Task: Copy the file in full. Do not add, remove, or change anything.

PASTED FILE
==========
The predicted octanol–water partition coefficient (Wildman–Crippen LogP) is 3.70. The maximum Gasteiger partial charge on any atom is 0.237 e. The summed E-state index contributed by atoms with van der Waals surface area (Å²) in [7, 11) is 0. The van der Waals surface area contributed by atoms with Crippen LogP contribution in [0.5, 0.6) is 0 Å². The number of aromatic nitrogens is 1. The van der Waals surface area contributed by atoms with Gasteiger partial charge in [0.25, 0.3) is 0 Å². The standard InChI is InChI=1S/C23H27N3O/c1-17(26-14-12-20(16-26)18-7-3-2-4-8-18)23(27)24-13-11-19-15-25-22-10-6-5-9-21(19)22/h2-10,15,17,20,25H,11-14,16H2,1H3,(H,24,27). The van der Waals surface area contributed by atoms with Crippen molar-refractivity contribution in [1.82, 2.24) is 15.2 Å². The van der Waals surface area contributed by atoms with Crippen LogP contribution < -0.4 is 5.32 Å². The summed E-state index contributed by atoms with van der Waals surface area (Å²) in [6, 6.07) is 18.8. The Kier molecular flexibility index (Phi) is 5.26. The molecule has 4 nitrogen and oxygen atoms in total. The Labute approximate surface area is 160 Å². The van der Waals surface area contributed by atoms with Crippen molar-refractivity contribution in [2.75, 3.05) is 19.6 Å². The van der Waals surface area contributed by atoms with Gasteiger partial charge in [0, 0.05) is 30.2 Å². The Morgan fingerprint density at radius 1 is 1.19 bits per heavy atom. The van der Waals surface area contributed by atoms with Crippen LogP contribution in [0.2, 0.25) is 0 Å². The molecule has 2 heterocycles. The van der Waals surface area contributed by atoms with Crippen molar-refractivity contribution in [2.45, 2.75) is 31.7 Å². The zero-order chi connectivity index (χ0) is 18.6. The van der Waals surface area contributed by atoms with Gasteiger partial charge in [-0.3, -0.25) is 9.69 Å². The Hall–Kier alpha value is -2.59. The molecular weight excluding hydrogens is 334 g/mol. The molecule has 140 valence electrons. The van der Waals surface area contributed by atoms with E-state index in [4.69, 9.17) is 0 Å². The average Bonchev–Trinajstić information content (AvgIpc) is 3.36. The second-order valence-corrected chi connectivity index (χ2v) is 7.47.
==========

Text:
The predicted octanol–water partition coefficient (Wildman–Crippen LogP) is 3.70. The maximum Gasteiger partial charge on any atom is 0.237 e. The summed E-state index contributed by atoms with van der Waals surface area (Å²) in [7, 11) is 0. The van der Waals surface area contributed by atoms with Crippen LogP contribution in [0.5, 0.6) is 0 Å². The number of aromatic nitrogens is 1. The van der Waals surface area contributed by atoms with Gasteiger partial charge in [0.25, 0.3) is 0 Å². The standard InChI is InChI=1S/C23H27N3O/c1-17(26-14-12-20(16-26)18-7-3-2-4-8-18)23(27)24-13-11-19-15-25-22-10-6-5-9-21(19)22/h2-10,15,17,20,25H,11-14,16H2,1H3,(H,24,27). The van der Waals surface area contributed by atoms with Crippen molar-refractivity contribution in [1.82, 2.24) is 15.2 Å². The van der Waals surface area contributed by atoms with Crippen LogP contribution < -0.4 is 5.32 Å². The summed E-state index contributed by atoms with van der Waals surface area (Å²) in [6, 6.07) is 18.8. The Kier molecular flexibility index (Phi) is 5.26. The molecule has 4 nitrogen and oxygen atoms in total. The Labute approximate surface area is 160 Å². The van der Waals surface area contributed by atoms with Crippen molar-refractivity contribution in [2.75, 3.05) is 19.6 Å². The van der Waals surface area contributed by atoms with Gasteiger partial charge in [0, 0.05) is 30.2 Å². The Morgan fingerprint density at radius 1 is 1.19 bits per heavy atom. The van der Waals surface area contributed by atoms with Crippen LogP contribution in [0.2, 0.25) is 0 Å². The molecule has 2 heterocycles. The van der Waals surface area contributed by atoms with Crippen molar-refractivity contribution in [2.45, 2.75) is 31.7 Å². The zero-order chi connectivity index (χ0) is 18.6. The van der Waals surface area contributed by atoms with Gasteiger partial charge in [-0.3, -0.25) is 9.69 Å². The Hall–Kier alpha value is -2.59. The molecular weight excluding hydrogens is 334 g/mol. The molecule has 140 valence electrons. The van der Waals surface area contributed by atoms with E-state index in [4.69, 9.17) is 0 Å². The average Bonchev–Trinajstić information content (AvgIpc) is 3.36. The second-order valence-corrected chi connectivity index (χ2v) is 7.47.